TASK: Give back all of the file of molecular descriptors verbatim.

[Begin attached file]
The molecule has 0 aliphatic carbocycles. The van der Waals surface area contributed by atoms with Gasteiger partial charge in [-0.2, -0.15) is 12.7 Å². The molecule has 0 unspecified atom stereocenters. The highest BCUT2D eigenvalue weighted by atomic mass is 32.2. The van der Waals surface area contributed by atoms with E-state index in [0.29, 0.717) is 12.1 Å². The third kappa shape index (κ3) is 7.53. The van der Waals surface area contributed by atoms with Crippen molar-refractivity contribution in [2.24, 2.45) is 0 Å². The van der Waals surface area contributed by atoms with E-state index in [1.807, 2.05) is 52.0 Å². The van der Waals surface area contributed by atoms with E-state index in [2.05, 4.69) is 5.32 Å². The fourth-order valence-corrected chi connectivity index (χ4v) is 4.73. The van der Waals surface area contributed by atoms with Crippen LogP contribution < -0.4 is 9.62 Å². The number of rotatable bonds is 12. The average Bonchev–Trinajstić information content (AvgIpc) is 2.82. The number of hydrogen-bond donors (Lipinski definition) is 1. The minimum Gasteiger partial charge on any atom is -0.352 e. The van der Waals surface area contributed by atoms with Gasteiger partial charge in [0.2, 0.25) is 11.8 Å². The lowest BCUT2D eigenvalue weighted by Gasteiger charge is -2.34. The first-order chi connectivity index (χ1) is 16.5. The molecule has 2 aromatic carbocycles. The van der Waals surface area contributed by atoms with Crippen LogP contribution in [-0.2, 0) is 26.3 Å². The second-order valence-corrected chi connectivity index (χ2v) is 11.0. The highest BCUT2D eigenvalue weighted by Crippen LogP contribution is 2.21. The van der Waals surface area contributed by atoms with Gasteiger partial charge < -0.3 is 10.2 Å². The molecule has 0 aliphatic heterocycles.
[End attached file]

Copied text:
The molecule has 0 aliphatic carbocycles. The van der Waals surface area contributed by atoms with Gasteiger partial charge in [-0.2, -0.15) is 12.7 Å². The molecule has 0 unspecified atom stereocenters. The highest BCUT2D eigenvalue weighted by atomic mass is 32.2. The van der Waals surface area contributed by atoms with E-state index in [0.29, 0.717) is 12.1 Å². The third kappa shape index (κ3) is 7.53. The van der Waals surface area contributed by atoms with Crippen molar-refractivity contribution in [2.24, 2.45) is 0 Å². The van der Waals surface area contributed by atoms with E-state index in [1.807, 2.05) is 52.0 Å². The van der Waals surface area contributed by atoms with E-state index in [2.05, 4.69) is 5.32 Å². The fourth-order valence-corrected chi connectivity index (χ4v) is 4.73. The van der Waals surface area contributed by atoms with Crippen LogP contribution < -0.4 is 9.62 Å². The number of rotatable bonds is 12. The average Bonchev–Trinajstić information content (AvgIpc) is 2.82. The number of hydrogen-bond donors (Lipinski definition) is 1. The minimum Gasteiger partial charge on any atom is -0.352 e. The van der Waals surface area contributed by atoms with Gasteiger partial charge in [0.2, 0.25) is 11.8 Å². The lowest BCUT2D eigenvalue weighted by Gasteiger charge is -2.34. The first-order chi connectivity index (χ1) is 16.5. The molecule has 2 aromatic carbocycles. The van der Waals surface area contributed by atoms with Crippen LogP contribution in [-0.2, 0) is 26.3 Å². The second-order valence-corrected chi connectivity index (χ2v) is 11.0. The highest BCUT2D eigenvalue weighted by Crippen LogP contribution is 2.21. The van der Waals surface area contributed by atoms with Gasteiger partial charge < -0.3 is 10.2 Å². The molecule has 0 aliphatic heterocycles.